Memorandum of Convention, by Mr. Harry N. Howard, Adviser to the United States Delegation to the United Nations


Following our conversations on Friday and Saturday, May 13 and 14,1 and my telephone conversation with Mr. Campbell last evening,2 I spoke with Mr. Shtylla this morning about American-Albanian relations. I said that the Department of State had reached no ultimate decisions in the matter and that there would be no reason why Mr. Shtylla should delay his departure for Paris. I further remarked that the position of the United States in the matter of Albania’s treaty obligations remained as it had been in 1946, but that there were additional political elements which had since entered into the situation. On Mr. Shtylla’s inquiry, I remarked that these involved Albanian assistance to the Greek guerrillas, as established by the U.N. Commission of Investigation in 1947 and by UNSCOB in 1948–1949. In turn this situation involved Albania’s relations with the UN. Mr. Shtylla made no particular comment as to the Greek guerrillas, but he did indicate that Albania’s attitude toward the UN was well known. Albania had long since applied for membership in the UN. The conversation closed with my remark that if the Albanian Government had some views which it desired to present concerning these matters, the Department would be willing to consider them.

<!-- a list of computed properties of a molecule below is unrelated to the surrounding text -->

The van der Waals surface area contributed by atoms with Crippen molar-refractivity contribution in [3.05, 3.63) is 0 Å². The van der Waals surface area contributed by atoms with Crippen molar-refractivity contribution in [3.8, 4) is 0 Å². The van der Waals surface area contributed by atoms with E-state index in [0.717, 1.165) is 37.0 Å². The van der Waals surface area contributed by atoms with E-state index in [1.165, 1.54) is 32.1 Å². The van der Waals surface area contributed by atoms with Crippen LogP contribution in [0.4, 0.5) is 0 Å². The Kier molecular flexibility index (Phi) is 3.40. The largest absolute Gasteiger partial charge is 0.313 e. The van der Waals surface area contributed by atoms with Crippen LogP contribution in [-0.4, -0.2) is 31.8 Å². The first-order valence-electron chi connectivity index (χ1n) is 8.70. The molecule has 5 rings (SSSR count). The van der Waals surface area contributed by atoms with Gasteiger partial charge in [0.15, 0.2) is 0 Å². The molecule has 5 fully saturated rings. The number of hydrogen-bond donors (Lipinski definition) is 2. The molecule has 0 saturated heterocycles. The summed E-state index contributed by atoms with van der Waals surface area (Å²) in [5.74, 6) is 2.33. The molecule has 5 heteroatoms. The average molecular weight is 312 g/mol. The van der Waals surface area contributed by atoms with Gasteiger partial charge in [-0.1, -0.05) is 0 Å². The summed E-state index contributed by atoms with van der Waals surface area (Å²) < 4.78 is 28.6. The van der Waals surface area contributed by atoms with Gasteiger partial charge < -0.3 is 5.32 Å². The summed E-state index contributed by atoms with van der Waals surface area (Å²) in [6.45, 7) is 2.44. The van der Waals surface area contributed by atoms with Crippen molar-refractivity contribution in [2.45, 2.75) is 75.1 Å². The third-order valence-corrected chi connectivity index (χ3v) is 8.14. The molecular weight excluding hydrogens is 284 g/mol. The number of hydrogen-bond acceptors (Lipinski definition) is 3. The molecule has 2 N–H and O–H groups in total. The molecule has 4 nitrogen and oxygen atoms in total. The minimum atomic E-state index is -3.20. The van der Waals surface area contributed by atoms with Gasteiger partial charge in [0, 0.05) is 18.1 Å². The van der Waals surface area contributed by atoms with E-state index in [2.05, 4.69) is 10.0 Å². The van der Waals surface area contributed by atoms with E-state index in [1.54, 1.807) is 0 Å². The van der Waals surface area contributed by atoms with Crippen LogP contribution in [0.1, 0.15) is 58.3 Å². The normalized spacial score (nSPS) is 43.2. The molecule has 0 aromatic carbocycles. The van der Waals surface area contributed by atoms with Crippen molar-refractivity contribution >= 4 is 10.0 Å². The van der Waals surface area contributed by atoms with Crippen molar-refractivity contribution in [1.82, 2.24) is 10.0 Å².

[Harry N. Howard]
  1. For Campbell’s record of the conversation with Shtylla on May 14, see p. 299; regarding Howard’s conversation with Shtylla on May 13, see footnote 3 to the Campbell memorandum.
  2. Regarding the telephone conversation under reference, see footnote 2 to Hickerson’s memorandum to Rusk, p. 303.